Born with the name of Lucila de María del Perpetuo Socorro Godoy Alcayaga, Gabriela Mistral (7 April 1889 – 10 January 1957) was a Chilean poetress, humanist, diplomat, and educator. She was the first Latin American to receive the Nobel Prize in Literature in 1945.
Struggling with poverty, Mistral worried about the education in her country, so she worked hard to be accepted as a teacher. Later she became an eminence, not only in her country but also in Mexico. Because of this, she received several doctorates honoris causa.
Having lived through two world wars greatly impacted both her poetry and her humanist endeavors, as she held the view that War Is Hell.
After retiring from educative labor, she became a representative of Chile in other countries, where she worked until her death.
As of The New '10s, and thanks to the publishing of her extensive epistolary with Doris Dana, it was revealed that Mistral was a lesbian — Dana being her latest lover. In life, she celebrated Sapphic Circle meetings in her Madrid house. There, she interacted with other lesbian poetresses such as Victorina Durán, Rosa Chacel, Elena Fortún, and Matilde Ras.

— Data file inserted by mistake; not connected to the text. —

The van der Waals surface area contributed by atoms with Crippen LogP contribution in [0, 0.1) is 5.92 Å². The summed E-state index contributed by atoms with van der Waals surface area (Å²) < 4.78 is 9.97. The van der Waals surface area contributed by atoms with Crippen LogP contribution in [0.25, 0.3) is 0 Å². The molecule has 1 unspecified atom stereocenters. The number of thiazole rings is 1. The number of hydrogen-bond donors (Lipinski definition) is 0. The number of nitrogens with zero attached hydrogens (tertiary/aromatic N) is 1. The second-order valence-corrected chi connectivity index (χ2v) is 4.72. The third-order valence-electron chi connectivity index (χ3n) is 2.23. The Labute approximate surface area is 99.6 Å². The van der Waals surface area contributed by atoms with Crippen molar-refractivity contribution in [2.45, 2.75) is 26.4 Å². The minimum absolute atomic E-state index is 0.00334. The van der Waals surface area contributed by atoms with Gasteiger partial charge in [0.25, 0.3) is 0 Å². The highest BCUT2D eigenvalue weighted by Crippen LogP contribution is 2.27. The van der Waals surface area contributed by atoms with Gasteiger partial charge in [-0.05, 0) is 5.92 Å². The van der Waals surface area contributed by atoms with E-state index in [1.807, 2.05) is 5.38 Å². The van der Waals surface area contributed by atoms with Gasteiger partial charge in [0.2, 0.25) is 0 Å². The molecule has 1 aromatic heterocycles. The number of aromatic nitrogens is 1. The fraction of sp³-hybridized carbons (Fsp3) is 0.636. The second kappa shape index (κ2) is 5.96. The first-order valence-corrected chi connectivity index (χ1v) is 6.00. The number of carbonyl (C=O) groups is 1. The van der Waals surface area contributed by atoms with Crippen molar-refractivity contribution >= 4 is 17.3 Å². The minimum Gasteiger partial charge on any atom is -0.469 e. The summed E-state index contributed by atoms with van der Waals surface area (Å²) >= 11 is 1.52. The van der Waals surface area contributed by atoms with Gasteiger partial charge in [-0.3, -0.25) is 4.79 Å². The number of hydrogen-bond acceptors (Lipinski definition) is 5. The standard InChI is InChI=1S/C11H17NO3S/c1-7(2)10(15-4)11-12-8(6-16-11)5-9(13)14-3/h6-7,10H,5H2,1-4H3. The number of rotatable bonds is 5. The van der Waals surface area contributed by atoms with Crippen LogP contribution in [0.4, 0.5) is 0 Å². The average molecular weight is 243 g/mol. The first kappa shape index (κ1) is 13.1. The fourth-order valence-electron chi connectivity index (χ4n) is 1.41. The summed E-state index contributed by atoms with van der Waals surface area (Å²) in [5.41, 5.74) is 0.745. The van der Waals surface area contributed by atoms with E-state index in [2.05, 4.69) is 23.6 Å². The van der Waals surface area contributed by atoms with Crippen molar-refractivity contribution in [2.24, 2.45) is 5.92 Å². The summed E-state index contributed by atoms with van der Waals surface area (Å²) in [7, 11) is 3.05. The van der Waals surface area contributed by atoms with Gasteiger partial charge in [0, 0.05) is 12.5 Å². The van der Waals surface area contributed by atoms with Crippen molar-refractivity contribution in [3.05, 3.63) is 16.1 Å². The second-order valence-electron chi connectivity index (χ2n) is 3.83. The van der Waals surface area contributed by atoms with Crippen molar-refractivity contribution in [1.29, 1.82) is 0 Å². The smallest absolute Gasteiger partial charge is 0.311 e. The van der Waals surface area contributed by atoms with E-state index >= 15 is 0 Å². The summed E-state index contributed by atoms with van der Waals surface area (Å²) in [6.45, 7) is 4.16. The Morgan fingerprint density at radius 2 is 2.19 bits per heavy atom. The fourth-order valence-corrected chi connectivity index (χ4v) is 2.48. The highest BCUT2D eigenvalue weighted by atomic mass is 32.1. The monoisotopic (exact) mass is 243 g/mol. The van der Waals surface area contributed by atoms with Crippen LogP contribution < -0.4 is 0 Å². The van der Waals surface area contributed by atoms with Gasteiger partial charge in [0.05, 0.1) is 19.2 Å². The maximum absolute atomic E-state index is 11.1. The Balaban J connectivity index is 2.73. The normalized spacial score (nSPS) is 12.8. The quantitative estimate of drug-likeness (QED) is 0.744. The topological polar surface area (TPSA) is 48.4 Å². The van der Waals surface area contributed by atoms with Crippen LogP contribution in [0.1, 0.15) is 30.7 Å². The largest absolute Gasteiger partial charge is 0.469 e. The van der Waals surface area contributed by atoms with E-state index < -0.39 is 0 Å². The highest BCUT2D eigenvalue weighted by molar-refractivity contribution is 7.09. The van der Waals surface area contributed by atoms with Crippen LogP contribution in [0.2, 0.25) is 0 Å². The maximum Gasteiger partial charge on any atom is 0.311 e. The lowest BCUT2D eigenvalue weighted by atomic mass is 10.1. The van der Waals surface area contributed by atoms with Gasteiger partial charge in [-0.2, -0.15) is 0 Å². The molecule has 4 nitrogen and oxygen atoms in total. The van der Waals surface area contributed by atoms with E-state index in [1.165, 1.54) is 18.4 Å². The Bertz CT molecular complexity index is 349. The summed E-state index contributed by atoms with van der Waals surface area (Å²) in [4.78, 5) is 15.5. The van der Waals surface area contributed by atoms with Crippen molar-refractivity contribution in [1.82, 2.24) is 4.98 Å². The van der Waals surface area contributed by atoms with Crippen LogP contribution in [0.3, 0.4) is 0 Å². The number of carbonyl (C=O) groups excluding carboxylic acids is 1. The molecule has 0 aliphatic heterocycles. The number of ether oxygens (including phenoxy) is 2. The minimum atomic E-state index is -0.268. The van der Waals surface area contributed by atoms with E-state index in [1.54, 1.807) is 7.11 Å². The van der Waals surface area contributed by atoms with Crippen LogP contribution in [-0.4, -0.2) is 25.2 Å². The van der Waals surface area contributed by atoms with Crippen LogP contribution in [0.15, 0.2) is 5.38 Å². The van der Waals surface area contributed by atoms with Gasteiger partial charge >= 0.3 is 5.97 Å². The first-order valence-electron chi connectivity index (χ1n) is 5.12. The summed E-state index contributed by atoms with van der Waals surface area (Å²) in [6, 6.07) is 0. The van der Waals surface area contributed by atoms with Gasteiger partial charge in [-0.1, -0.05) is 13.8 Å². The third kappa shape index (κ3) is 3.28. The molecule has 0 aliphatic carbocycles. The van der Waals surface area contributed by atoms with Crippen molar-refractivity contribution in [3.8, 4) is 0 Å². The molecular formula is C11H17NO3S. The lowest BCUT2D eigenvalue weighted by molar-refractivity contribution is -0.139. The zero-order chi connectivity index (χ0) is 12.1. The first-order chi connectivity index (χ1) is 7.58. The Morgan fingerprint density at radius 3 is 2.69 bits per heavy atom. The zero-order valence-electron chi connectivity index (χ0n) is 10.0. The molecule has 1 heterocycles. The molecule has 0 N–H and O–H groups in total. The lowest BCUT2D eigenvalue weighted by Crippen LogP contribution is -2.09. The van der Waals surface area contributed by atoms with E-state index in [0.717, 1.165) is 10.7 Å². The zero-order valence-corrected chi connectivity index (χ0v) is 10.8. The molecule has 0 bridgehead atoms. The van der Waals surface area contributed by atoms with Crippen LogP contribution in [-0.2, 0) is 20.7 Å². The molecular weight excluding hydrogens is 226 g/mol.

Her poetic works mostly concern death, grief, sorrow, and anguish. However, uplifting poems are not rare. All in all, she marked the beginning of Modernism in Chile and, therefore, Latin America. You can read a compilation of her works here.
Mistral's literary works:
- Sonnets of Death (1914), which won her the Chilean Juegos Florales prize. Sonetos de la Muerte in Spanish.
- Desolation (1922): Desolación in Spanish.
- Readings for Women (1923): Lecturas para Mujeres in Spanish.
- Ternura: canciones de niños (1924)
- Tala (1938): Commonly translated as Harvesting, however, the title alludes to the felling of trees rather than the picking of crops.
- Lagar (1954): Untranslatable title.
- Poem of Chile (1967): Poema de Chile in Spanish.
- Lagar II (1992): Published posthumously.
Tropes found across her works:
- Small Reference Pools: Other than Gabriel García Márquez and Pablo Neruda, she's the only ever Latin American writer in non-Spanish-speaking pop culture.